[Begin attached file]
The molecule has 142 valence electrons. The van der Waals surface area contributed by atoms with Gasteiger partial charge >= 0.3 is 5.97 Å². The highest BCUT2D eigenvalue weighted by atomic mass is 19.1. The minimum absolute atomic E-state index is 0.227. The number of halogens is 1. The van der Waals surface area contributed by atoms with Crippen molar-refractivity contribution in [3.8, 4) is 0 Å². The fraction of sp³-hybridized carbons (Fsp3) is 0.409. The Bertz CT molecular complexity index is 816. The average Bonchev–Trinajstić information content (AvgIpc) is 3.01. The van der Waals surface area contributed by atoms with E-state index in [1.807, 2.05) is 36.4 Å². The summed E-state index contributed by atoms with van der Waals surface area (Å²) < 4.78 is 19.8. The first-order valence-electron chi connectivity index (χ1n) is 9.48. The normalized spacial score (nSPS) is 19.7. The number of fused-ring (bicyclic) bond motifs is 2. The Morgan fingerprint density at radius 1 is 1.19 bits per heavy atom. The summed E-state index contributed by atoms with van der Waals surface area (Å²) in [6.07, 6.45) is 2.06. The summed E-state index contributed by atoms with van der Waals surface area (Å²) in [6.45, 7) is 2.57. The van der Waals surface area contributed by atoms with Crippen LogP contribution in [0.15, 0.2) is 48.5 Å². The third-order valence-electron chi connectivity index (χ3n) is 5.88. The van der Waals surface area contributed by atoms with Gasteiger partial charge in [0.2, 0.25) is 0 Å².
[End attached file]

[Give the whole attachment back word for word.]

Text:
The molecule has 142 valence electrons. The van der Waals surface area contributed by atoms with Gasteiger partial charge >= 0.3 is 5.97 Å². The highest BCUT2D eigenvalue weighted by atomic mass is 19.1. The minimum absolute atomic E-state index is 0.227. The number of halogens is 1. The van der Waals surface area contributed by atoms with Crippen molar-refractivity contribution in [3.8, 4) is 0 Å². The fraction of sp³-hybridized carbons (Fsp3) is 0.409. The Bertz CT molecular complexity index is 816. The average Bonchev–Trinajstić information content (AvgIpc) is 3.01. The van der Waals surface area contributed by atoms with E-state index in [1.807, 2.05) is 36.4 Å². The summed E-state index contributed by atoms with van der Waals surface area (Å²) < 4.78 is 19.8. The first-order valence-electron chi connectivity index (χ1n) is 9.48. The normalized spacial score (nSPS) is 19.7. The number of fused-ring (bicyclic) bond motifs is 2. The Morgan fingerprint density at radius 1 is 1.19 bits per heavy atom. The summed E-state index contributed by atoms with van der Waals surface area (Å²) in [6.07, 6.45) is 2.06. The summed E-state index contributed by atoms with van der Waals surface area (Å²) in [6.45, 7) is 2.57. The van der Waals surface area contributed by atoms with Crippen LogP contribution in [0.15, 0.2) is 48.5 Å². The third-order valence-electron chi connectivity index (χ3n) is 5.88. The van der Waals surface area contributed by atoms with Gasteiger partial charge in [0.2, 0.25) is 0 Å².